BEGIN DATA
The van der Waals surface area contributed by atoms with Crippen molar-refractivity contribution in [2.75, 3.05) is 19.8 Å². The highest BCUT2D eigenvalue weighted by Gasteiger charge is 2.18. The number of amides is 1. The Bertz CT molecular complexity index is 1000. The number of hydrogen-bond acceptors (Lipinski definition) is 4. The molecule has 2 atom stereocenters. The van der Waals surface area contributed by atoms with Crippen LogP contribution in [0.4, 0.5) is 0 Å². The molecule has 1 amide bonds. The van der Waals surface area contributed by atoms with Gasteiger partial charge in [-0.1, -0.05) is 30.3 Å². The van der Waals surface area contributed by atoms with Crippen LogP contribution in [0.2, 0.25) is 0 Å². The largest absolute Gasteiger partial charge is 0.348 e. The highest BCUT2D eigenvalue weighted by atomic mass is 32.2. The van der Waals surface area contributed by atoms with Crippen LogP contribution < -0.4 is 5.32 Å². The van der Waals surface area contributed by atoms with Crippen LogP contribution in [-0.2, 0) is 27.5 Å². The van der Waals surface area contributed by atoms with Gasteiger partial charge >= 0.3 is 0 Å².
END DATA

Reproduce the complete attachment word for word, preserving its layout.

The van der Waals surface area contributed by atoms with Crippen molar-refractivity contribution in [2.75, 3.05) is 19.8 Å². The highest BCUT2D eigenvalue weighted by Gasteiger charge is 2.18. The number of amides is 1. The Bertz CT molecular complexity index is 1000. The number of hydrogen-bond acceptors (Lipinski definition) is 4. The molecule has 2 atom stereocenters. The van der Waals surface area contributed by atoms with Crippen LogP contribution in [0.4, 0.5) is 0 Å². The molecule has 1 amide bonds. The van der Waals surface area contributed by atoms with Gasteiger partial charge in [-0.1, -0.05) is 30.3 Å². The van der Waals surface area contributed by atoms with Crippen LogP contribution in [0.2, 0.25) is 0 Å². The largest absolute Gasteiger partial charge is 0.348 e. The highest BCUT2D eigenvalue weighted by atomic mass is 32.2. The van der Waals surface area contributed by atoms with Crippen LogP contribution < -0.4 is 5.32 Å². The van der Waals surface area contributed by atoms with Crippen LogP contribution in [-0.2, 0) is 27.5 Å². The van der Waals surface area contributed by atoms with Gasteiger partial charge >= 0.3 is 0 Å².